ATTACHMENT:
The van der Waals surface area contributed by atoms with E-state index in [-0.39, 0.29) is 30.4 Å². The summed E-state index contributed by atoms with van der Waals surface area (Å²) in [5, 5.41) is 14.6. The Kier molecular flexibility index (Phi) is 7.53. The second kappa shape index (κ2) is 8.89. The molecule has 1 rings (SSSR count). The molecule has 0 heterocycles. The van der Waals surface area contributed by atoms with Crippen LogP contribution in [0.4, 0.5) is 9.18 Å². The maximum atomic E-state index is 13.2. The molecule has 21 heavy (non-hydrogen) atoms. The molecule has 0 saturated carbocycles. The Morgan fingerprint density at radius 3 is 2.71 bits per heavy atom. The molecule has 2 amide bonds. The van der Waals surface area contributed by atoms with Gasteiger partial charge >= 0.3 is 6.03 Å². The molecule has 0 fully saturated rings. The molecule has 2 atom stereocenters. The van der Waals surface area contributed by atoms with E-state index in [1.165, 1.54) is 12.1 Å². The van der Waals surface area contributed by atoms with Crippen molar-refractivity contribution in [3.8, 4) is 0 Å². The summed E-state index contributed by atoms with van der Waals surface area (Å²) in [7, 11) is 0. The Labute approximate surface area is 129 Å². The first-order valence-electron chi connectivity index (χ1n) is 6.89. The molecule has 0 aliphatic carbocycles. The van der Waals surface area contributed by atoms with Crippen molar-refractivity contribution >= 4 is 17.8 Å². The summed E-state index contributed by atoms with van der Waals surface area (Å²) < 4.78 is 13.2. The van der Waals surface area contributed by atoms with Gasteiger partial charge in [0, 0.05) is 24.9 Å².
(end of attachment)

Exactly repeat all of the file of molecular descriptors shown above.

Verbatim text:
The van der Waals surface area contributed by atoms with E-state index in [-0.39, 0.29) is 30.4 Å². The summed E-state index contributed by atoms with van der Waals surface area (Å²) in [5, 5.41) is 14.6. The Kier molecular flexibility index (Phi) is 7.53. The second kappa shape index (κ2) is 8.89. The molecule has 1 rings (SSSR count). The molecule has 0 heterocycles. The van der Waals surface area contributed by atoms with Crippen LogP contribution in [0.4, 0.5) is 9.18 Å². The maximum atomic E-state index is 13.2. The molecule has 21 heavy (non-hydrogen) atoms. The molecule has 0 saturated carbocycles. The Morgan fingerprint density at radius 3 is 2.71 bits per heavy atom. The molecule has 2 amide bonds. The van der Waals surface area contributed by atoms with Gasteiger partial charge >= 0.3 is 6.03 Å². The molecule has 0 fully saturated rings. The molecule has 2 atom stereocenters. The van der Waals surface area contributed by atoms with E-state index in [1.165, 1.54) is 12.1 Å². The van der Waals surface area contributed by atoms with Crippen molar-refractivity contribution in [3.8, 4) is 0 Å². The summed E-state index contributed by atoms with van der Waals surface area (Å²) in [7, 11) is 0. The Labute approximate surface area is 129 Å². The first-order valence-electron chi connectivity index (χ1n) is 6.89. The molecule has 0 aliphatic carbocycles. The van der Waals surface area contributed by atoms with Crippen molar-refractivity contribution >= 4 is 17.8 Å². The summed E-state index contributed by atoms with van der Waals surface area (Å²) < 4.78 is 13.2. The van der Waals surface area contributed by atoms with Gasteiger partial charge in [0, 0.05) is 24.9 Å².